CNT Training
Drug searching techniques, uncovering concealed drugs during training.

The UNODC’s perspective

Former head of UNODC Central Asia Regional Office, James Callahan gave his perspective on the inception and development of the project during his time at the UNODC:

"The UNODC Central Asia Regional Office took the project forward after the NRC requested UNODC to implement the project. UNODC was happy to do it and it fitted well with the office’s regional programming on counternarcotics. It was difficult in the beginning because the idea of putting together mobile training teams from different NRC countries was not easy to carry out. Ultimately, it worked best with one national team in the lead and other NRC trainers joining and teaching part of the curriculum. The fixed location training has never had any problems.

I was very pleased with both the success and progress of the project. While there has been a lot of training by various agencies and countries of Afghan Counter Narcotics officers, not so much was being done for Central Asians so this clearly filled a need and had the benefit of networking the Afghans, Central Asians and now the Pakistanis. This networking will be even more important post 2014.

The aim of the project was to increase training opportunities for Counter Narcotics officers in the region, promote networking and information sharing and to provide a vehicle for cooperation and joint training inputs by NATO and Russian trainers. The trainees are getting the skills needed to counter Central Asian drug trafficking, and I would say the project has met all three goals, based on the numbers, which are increasing annually, of trainees, the regional variety of trainees and increased instances of joint training by NRC members.

UNODC has a very large and varied global portfolio, the NRC Counter Narcotics training has great value from a visibility and political perspective. From a political standpoint and for UNODC’s visibility, I would classify it as one of the most important projects in the region".

CNT Training
Counter Narcotics Forensic Training

Counter narcotics officers trained by the NRC

The NRC website team was able to talk to Counter Narcotics officers who attended a recent forensic investigation course in Kazakhstan.

One officer described how useful the course had been for him:

"The course was very useful, talking to other experts in different fields gave me additional information. I think that these courses should be held often, every year. There’s so much new and interesting information to improve our work. I learnt a lot on the course, and these new skills will come in useful in my future work".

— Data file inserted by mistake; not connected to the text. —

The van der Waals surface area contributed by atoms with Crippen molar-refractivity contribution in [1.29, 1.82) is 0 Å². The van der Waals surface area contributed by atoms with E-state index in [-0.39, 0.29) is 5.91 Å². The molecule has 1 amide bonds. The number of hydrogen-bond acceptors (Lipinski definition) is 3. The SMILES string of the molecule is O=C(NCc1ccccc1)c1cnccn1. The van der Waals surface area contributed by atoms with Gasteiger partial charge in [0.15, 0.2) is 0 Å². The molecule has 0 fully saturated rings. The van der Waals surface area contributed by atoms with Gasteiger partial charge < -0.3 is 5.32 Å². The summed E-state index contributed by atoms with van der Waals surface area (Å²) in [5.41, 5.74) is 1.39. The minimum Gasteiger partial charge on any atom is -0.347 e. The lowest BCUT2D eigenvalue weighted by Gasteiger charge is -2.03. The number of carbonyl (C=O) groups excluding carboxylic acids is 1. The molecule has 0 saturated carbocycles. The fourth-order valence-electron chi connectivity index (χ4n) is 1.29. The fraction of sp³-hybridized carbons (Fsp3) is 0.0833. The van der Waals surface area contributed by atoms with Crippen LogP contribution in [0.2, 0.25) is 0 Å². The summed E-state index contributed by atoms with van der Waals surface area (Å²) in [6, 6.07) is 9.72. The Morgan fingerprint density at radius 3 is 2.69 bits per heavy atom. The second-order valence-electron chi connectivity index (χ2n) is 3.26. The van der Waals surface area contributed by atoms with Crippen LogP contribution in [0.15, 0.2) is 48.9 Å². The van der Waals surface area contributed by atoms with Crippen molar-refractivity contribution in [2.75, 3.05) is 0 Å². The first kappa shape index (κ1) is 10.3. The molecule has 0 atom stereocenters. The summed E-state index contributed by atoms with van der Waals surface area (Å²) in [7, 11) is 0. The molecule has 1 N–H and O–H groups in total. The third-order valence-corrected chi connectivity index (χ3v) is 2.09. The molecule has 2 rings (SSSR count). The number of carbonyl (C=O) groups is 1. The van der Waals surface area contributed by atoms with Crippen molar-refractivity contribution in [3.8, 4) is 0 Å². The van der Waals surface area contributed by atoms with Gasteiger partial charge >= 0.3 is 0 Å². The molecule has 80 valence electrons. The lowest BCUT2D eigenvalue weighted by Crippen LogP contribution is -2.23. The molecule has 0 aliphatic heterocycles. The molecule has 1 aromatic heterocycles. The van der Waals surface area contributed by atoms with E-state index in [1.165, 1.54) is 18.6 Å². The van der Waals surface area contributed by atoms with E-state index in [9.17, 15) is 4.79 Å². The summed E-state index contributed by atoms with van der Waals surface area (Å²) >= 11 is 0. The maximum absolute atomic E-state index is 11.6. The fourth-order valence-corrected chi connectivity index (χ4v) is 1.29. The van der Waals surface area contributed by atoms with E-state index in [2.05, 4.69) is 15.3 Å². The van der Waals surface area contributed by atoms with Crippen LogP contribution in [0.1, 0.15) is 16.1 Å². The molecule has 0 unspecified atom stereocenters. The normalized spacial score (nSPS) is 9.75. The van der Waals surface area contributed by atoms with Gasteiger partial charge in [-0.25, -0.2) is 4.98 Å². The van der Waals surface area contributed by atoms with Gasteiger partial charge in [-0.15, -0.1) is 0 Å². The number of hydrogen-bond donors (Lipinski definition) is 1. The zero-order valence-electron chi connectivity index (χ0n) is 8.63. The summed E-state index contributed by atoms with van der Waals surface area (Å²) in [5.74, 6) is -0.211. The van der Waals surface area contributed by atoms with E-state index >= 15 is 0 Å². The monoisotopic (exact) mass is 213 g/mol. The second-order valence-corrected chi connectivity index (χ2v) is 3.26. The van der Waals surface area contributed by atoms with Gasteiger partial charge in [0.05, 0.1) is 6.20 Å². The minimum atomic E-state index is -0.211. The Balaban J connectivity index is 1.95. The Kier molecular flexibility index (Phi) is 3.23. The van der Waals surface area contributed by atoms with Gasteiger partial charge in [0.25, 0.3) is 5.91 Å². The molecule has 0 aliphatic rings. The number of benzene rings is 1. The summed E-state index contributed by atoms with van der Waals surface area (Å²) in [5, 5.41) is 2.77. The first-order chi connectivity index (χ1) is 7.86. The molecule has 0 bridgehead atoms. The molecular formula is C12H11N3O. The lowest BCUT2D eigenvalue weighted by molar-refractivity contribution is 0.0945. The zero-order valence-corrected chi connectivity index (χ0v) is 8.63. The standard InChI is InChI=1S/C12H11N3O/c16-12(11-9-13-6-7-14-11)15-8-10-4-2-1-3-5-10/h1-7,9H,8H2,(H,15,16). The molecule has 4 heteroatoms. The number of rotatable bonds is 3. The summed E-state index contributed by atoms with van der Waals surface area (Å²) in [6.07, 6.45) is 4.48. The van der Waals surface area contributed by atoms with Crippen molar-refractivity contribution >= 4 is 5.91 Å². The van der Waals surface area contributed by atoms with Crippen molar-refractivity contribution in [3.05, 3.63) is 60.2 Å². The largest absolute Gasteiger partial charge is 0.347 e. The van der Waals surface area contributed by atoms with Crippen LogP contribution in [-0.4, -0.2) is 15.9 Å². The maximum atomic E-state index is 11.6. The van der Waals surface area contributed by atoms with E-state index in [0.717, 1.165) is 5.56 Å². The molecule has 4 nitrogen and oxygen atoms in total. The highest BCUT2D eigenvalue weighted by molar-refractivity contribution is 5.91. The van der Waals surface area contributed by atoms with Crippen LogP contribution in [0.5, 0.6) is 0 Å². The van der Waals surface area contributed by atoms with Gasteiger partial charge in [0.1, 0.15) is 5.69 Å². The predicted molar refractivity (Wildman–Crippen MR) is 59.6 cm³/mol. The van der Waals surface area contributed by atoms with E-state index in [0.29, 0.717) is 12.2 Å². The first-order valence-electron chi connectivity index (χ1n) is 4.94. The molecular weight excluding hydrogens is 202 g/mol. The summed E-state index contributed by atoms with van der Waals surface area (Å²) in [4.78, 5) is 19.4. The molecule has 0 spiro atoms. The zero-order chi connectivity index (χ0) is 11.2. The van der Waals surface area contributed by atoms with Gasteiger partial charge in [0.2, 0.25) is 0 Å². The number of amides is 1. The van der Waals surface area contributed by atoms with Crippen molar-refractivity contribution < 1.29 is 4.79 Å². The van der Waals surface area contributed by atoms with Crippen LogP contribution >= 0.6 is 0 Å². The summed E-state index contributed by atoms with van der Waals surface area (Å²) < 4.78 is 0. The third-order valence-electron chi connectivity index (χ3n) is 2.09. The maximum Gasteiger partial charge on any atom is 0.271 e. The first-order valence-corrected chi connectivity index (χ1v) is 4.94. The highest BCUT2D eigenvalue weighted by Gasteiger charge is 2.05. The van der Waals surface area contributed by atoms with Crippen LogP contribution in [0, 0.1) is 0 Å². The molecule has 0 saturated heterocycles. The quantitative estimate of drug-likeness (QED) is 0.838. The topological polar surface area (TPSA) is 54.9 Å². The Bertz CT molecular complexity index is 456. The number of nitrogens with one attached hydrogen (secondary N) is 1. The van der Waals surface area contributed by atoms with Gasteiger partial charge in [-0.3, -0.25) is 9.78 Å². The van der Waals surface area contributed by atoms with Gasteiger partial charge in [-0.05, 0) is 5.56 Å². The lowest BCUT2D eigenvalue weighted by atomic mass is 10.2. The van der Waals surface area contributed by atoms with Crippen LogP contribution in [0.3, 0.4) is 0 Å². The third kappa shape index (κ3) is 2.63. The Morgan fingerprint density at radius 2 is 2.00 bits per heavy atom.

Two other officers commented on the value of the project in combating Central Asian drug trafficking and creating a network of counter narcotics forces in the region:

"Courses like this one help to combat the illegal drugs trade, an evil which must be fought jointly with all neighbouring states on drug-trading routes.

These courses help to combat the illegal drugs trade, since we enhance our knowledge and share experience with people from other law-enforcement departments".

Looking to the future

This is a unique project which brings together drugs trafficking source, transit and target countries to train counter narcotics officers. 2012 has been a hugely successful year with over 600 officers trained. The scope and ambition of the project has not diminished and 2013 will see it expand once more, with two new training facilities in Russia being introduced into the programme. The NRC will begin canine training for officers for the first time. The mentoring programme will also expand with plans to place mentors in Afghanistan and two Central Asian nations. Mobile training courses will increase, and in total 62 fixed and mobile training courses are planned for 2013, when the project also plans to introduce the first specialist courses for prosecutors and female Afghan Counter Narcotics officers.

This is truly a flagship project for both the NRC and UNODC, and an emphatic demonstration of the effectiveness of multinational cooperation in combating illicit drug trafficking.